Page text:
The major indication for mechanical ventilation is acute respiratory failure, of which there are two basic causes:

  1. Ventilatory (Hypercapnic respiratory failure)

  1. Inefficient Gas Exchange (Hypoxic respiratory failure)


Goals of Mechanical Ventilation

  1. Relieve respiratory distress
  2. Decrease work of breathing
  3. Improve pulmonary gas exchange
  4. Reverse respiratory muscle fatigue
  5. Permit lung healing
  6. Avoid complications


Minimizing the Work of Breathing (WOB)

Reduce Ventilatory Demand

  1. Decrease C02 production
  2. Decrease deadspace
  3. Decrease ventilatory drive

    1. Correct metabolic acidosis
    2. Reduce psychogenic stress
    3. Maintain adequate oxygenation
    4. Consider sedation

Improve Respiratory Impedance

  1. Decrease airflow resistance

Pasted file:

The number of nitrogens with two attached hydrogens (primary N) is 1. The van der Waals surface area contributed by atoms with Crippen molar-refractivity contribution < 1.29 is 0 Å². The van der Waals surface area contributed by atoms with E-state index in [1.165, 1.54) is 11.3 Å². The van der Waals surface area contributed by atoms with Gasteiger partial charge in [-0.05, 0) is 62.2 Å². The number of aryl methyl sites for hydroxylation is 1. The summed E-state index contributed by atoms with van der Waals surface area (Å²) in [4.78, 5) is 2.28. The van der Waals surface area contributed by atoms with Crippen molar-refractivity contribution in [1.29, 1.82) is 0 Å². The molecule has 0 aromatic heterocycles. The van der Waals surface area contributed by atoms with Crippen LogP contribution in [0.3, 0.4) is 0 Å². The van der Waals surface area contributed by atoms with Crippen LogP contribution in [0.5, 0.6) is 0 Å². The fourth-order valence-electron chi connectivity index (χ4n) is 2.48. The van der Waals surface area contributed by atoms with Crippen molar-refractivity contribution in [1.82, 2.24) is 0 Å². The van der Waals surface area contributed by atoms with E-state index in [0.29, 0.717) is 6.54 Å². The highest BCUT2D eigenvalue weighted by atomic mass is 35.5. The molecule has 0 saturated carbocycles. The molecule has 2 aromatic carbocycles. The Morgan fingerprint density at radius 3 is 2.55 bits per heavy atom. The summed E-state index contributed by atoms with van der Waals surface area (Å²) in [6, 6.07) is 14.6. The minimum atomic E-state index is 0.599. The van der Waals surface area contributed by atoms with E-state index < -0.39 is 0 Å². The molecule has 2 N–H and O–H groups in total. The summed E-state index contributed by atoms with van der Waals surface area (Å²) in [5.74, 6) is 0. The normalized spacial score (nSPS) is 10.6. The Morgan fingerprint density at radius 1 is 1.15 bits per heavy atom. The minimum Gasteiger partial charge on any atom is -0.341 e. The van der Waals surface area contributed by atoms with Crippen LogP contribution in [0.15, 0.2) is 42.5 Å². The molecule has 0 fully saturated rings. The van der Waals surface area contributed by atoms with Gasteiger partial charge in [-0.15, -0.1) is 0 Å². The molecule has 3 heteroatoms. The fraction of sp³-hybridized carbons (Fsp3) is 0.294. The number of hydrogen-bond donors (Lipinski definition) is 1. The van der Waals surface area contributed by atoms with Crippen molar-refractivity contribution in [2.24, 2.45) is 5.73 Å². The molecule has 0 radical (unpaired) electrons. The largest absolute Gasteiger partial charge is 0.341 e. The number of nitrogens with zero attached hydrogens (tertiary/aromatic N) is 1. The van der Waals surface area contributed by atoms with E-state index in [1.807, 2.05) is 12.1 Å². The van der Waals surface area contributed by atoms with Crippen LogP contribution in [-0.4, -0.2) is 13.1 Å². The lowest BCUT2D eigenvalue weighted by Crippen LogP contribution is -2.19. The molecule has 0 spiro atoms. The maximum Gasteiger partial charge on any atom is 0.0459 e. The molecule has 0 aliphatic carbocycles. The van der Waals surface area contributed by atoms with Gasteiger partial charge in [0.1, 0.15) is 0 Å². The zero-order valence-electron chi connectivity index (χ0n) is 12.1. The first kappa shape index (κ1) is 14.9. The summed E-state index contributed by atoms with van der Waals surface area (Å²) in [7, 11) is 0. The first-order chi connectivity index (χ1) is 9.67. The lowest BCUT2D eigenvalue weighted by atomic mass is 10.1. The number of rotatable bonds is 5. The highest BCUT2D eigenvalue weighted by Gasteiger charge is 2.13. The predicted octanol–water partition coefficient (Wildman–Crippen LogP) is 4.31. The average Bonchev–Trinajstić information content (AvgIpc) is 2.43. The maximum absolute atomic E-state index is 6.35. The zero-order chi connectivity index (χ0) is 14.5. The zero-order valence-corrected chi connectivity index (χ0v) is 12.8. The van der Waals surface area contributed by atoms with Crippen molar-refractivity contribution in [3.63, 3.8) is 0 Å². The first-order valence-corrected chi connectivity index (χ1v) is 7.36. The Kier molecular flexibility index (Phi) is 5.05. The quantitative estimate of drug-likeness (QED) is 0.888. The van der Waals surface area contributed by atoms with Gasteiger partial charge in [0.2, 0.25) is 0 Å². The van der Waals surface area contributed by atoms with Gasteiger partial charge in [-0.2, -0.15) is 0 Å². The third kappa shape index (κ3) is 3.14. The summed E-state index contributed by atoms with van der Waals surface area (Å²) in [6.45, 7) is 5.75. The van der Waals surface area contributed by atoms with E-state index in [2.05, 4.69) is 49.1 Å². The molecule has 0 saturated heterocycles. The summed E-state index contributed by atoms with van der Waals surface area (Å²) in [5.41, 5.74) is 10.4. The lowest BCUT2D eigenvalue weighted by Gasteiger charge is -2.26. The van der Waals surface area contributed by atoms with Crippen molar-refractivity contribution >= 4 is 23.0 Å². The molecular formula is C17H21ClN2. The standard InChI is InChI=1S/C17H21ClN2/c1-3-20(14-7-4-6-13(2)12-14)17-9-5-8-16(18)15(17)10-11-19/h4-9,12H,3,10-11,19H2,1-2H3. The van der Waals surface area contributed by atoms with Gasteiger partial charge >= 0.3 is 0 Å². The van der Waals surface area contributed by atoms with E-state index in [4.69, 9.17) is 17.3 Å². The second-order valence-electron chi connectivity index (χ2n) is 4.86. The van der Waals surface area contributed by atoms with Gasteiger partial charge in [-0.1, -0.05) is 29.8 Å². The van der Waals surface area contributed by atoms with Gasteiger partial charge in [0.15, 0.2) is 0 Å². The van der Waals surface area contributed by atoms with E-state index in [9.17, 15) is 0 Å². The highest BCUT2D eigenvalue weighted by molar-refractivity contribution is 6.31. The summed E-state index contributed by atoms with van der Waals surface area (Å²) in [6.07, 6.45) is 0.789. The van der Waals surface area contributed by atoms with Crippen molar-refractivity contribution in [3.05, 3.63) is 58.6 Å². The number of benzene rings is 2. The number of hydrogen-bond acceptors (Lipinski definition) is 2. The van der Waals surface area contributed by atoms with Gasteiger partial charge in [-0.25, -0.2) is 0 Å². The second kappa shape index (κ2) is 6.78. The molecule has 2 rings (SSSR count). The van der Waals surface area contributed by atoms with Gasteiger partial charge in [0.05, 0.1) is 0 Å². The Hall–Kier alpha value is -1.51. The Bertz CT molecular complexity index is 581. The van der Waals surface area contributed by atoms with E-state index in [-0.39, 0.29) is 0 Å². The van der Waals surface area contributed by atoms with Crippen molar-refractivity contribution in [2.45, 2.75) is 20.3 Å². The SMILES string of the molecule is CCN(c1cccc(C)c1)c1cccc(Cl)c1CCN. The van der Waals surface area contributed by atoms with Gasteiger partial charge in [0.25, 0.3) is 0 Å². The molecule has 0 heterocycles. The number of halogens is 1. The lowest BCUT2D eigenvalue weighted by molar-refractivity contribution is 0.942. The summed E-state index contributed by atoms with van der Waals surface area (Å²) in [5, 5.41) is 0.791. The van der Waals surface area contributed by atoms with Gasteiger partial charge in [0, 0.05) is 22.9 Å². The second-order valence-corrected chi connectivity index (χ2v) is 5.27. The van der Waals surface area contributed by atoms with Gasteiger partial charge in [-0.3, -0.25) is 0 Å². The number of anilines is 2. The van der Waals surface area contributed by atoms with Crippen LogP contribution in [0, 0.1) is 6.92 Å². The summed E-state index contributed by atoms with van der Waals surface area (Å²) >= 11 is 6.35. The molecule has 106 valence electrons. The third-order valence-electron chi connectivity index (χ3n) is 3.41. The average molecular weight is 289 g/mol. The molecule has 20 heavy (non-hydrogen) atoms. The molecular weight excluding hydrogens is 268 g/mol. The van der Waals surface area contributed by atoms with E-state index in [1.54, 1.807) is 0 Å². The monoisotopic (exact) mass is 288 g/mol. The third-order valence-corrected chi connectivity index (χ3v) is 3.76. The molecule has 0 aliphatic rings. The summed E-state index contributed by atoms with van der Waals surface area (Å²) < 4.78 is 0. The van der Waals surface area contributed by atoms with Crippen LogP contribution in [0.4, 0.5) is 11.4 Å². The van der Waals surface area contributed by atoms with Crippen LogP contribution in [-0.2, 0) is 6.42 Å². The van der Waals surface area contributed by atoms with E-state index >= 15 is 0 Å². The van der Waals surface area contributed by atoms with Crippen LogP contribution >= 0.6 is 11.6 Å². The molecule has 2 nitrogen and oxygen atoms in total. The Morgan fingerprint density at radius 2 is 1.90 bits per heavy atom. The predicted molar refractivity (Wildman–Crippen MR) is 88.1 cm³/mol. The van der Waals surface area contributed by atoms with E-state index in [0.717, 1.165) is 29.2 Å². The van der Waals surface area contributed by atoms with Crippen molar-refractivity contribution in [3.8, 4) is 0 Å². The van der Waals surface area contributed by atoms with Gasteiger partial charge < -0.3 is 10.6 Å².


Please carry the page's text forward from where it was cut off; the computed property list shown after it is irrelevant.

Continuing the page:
1. Improve secretion clearance
    2. Reverse bronchospasm
    3. Reduce circuit resistance
  2. Increase thoracic compliance

    1. Diuresis
    2. Apply PEEP/CPAP
  3. Synchronize machine output to patient demand

Improve Breathing Efficiency

  1. Decrease auto-PEEP
  2. Appropriate positioning


Negative Pressure Ventilators

  1. Iron lung
  2. Chest cuirasse


Positive Pressure Ventilators

Almost all modern ventilators employ the principle of intermittent positive-pressure ventilation (IPPV), which produces lung inflation by generating and applying positive pressure to the airways.

Pressure-cycled ventilators:

Gas is allowed to flow into the lungs until a present airway pressure limit is reached, at which time a valve opens allowing exhalation to ensue. The volume delivered by the ventilator varies with changes in airway resistance, lung compliance, and integrity of the ventilatory circuit.

Volume-cycled ventilators: